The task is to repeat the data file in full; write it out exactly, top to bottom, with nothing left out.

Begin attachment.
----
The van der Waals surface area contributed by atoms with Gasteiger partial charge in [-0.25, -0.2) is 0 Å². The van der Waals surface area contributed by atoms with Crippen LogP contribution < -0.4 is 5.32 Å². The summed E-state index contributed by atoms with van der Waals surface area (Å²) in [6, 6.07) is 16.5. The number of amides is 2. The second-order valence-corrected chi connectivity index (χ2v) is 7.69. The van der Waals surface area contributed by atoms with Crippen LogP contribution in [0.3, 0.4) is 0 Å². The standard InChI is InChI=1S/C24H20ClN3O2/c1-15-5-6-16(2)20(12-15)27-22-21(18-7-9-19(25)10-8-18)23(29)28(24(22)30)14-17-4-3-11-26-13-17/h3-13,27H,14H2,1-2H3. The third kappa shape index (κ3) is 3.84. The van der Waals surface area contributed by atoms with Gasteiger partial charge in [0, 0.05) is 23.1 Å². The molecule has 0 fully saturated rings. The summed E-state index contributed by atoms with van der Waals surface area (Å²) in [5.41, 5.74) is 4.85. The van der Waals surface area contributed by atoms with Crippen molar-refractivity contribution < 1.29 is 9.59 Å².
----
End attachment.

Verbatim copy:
The van der Waals surface area contributed by atoms with Gasteiger partial charge in [-0.25, -0.2) is 0 Å². The van der Waals surface area contributed by atoms with Crippen LogP contribution < -0.4 is 5.32 Å². The summed E-state index contributed by atoms with van der Waals surface area (Å²) in [6, 6.07) is 16.5. The number of amides is 2. The second-order valence-corrected chi connectivity index (χ2v) is 7.69. The van der Waals surface area contributed by atoms with Crippen LogP contribution in [0.3, 0.4) is 0 Å². The standard InChI is InChI=1S/C24H20ClN3O2/c1-15-5-6-16(2)20(12-15)27-22-21(18-7-9-19(25)10-8-18)23(29)28(24(22)30)14-17-4-3-11-26-13-17/h3-13,27H,14H2,1-2H3. The third kappa shape index (κ3) is 3.84. The van der Waals surface area contributed by atoms with Gasteiger partial charge in [0, 0.05) is 23.1 Å². The molecule has 0 fully saturated rings. The summed E-state index contributed by atoms with van der Waals surface area (Å²) in [5.41, 5.74) is 4.85. The van der Waals surface area contributed by atoms with Crippen molar-refractivity contribution < 1.29 is 9.59 Å².